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    It has been announced recently that Apple will be creating an in-transit encryption solution for the email domains. This will give extra protection to iCloud customers sending and receiving messages from users on other providers. A statement released by NPR noted Apple’s initiative after they ran a report on the blogs looking at what big tech firms do to protect its users’ data privacy. The story was based on a survey company called Electronic Frontier Foundation. They asked big companies like Google, Facebook, Twitter, Apple, and AT&T about their encryption policy in their products. The firms were asked if they followed a five-step plan that EFF deemed safe that kept consumer data private. HTTPS, HSTS, STARTTLS, forward secrecy, and encryption of email is what EFF is looking for while in transit.

    Apple’s iMessage supports end-to-end encryption, however, their other text based methods are not as secure. Others who use Apple’s iCloud email service also receive similar iMessage protection, but only when conversing with other iCloud users. As of right now though, there are no encryption methods used for emails in transit between providers like Google.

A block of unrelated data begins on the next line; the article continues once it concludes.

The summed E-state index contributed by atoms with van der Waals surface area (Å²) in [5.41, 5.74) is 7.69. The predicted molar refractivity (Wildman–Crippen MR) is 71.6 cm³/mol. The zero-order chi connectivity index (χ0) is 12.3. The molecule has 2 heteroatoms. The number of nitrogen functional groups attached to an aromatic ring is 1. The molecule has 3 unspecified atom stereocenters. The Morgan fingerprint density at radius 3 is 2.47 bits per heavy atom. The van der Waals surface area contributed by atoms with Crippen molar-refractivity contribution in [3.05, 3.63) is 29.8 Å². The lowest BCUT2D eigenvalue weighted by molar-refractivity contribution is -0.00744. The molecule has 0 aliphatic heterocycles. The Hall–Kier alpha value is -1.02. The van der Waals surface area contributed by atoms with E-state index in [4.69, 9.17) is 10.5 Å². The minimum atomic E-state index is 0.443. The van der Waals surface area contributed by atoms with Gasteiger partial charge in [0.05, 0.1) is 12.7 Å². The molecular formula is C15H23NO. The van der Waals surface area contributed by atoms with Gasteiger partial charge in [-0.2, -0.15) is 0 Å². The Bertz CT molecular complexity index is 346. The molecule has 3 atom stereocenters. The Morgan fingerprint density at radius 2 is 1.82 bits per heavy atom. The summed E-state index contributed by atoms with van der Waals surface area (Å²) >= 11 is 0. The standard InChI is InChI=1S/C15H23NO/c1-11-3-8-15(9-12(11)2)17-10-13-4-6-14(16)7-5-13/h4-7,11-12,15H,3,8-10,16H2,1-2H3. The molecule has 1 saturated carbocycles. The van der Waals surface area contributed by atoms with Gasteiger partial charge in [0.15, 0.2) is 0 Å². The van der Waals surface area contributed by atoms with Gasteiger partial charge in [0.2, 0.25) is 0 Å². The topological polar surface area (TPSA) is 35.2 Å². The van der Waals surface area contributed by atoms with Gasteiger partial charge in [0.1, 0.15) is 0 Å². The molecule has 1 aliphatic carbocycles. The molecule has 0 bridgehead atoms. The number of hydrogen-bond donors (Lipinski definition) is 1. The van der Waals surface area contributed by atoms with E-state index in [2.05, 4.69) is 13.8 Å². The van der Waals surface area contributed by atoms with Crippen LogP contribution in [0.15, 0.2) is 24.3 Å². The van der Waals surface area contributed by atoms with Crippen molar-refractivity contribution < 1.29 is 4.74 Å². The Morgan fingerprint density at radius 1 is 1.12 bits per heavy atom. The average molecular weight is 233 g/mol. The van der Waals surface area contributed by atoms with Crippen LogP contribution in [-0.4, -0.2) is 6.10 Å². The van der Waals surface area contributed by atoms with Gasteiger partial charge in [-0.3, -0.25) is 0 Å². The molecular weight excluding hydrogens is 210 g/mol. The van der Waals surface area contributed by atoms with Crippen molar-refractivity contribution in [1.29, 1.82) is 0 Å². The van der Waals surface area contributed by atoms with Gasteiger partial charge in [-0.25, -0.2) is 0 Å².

According to Apple:

    After we published, the company told us this would soon change. This affects users of and email addresses.
    Apple has yet to announce when they plan on releasing end-to-end email encryption with other service providers outside of iCloud. Google has already released specifics on who supports in-transit encryption and who do not. Their Safer Email transparency has shown that iCloud accounts are unencrypted. Apple has not made any statements as to when they plan on upgrading emails sending and receiving from those domains.

    Source: NPR, Electronic Frontier Foundation
    Last edited by Akshay Masand; 2014-06-14 at 07:40 AM.

    Twitter: @AkshayMasand
    2014-06-14 07:36 AM